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Technical

Taking timelapse to a new dimension with the EOS 5D Mark III

Taking timelapse to a new dimension with the EOS 5D Mark III

© Matthew Vandeputte

March 2014

Hyperlapse. It’s an interesting word, and something of an oxymoron when you break it down and discover what this innovative form of timelapse photography involves. CPN Editor David Corfield talks to Belgian photographer Matthew Vandeputte about this new form of filmmaking...

There is something quite compelling about slow motion films. Watching them forces your brain to slow down; take time out and absorb all the hidden details and subtleties that are lost in the day-to-day chaos we’re used to.

© Matthew Vandeputte

Please click on the image above to view a recent hyperlapse of a sunrise over Surfers Paradise, Gold Coast, Queensland, Australia.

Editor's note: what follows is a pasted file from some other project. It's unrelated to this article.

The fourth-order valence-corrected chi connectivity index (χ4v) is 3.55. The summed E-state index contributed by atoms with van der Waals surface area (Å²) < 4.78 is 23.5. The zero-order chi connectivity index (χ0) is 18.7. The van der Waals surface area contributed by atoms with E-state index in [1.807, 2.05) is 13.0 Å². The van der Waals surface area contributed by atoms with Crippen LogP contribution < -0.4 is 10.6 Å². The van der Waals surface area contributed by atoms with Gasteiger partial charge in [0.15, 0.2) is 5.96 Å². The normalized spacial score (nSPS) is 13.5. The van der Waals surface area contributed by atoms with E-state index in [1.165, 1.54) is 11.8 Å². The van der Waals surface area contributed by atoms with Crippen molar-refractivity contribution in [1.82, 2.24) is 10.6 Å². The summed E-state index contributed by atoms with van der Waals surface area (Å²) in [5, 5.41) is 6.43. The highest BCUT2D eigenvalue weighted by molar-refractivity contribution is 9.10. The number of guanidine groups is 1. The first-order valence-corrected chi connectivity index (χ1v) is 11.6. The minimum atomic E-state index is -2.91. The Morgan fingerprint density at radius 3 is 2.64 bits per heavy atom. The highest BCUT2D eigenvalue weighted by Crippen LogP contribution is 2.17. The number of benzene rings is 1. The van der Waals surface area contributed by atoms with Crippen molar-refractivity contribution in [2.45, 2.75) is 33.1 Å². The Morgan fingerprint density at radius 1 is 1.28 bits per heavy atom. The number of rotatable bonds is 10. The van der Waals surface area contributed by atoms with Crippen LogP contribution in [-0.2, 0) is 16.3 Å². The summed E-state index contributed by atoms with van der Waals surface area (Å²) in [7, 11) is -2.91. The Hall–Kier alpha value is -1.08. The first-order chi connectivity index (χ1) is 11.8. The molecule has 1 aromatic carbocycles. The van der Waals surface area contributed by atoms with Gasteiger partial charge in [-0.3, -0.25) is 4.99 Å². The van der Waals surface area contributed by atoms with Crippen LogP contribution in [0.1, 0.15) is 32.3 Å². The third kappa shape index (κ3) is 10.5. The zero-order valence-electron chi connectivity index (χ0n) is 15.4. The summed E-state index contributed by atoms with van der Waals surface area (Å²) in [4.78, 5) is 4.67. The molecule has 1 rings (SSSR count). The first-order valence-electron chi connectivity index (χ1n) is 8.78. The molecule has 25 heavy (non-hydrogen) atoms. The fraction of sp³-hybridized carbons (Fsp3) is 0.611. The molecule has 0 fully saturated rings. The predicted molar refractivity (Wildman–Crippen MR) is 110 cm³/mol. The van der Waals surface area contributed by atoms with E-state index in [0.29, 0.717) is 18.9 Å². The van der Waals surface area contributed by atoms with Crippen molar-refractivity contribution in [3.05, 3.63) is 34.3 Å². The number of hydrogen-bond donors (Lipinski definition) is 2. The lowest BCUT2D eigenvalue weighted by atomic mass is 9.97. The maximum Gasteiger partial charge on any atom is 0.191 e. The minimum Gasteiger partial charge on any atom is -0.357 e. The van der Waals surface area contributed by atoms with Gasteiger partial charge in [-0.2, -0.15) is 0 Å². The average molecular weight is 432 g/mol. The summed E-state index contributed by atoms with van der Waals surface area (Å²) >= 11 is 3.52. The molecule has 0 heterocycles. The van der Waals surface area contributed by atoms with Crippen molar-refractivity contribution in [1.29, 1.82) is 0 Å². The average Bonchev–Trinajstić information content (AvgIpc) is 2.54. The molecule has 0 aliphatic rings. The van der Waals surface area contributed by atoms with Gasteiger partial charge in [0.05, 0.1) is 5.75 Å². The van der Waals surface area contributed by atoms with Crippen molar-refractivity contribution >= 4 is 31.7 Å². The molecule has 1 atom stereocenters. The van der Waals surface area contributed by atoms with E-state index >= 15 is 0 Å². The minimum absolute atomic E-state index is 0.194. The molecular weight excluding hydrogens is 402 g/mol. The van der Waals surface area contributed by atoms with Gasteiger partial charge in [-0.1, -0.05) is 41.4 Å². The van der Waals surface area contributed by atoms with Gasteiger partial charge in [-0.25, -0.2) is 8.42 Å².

There’s nothing new about timelapse; filmmakers have been experimenting with frame rates and slo-mo capture since 1897 when Georges Méliès, a French illusionist and filmmaker made his movie ‘Carrefour De L'Opera’. The technique has been around almost as long as the medium itself, with constant innovation helping keep it fresh and innovative. Matthew Vandeputte is keen to take it to the next level...

“I discovered hyperlapse through a filmmaker from Belarus, ‘zweizwei’ (Artem Pryadko), on Vimeo,” he remembers. “His short films were the ones that got me asking questions about how they were shot and I knew they were not done through the normal way. So I went and investigated them through online forums and watched other videos and figured out that he was moving the camera after every photo.”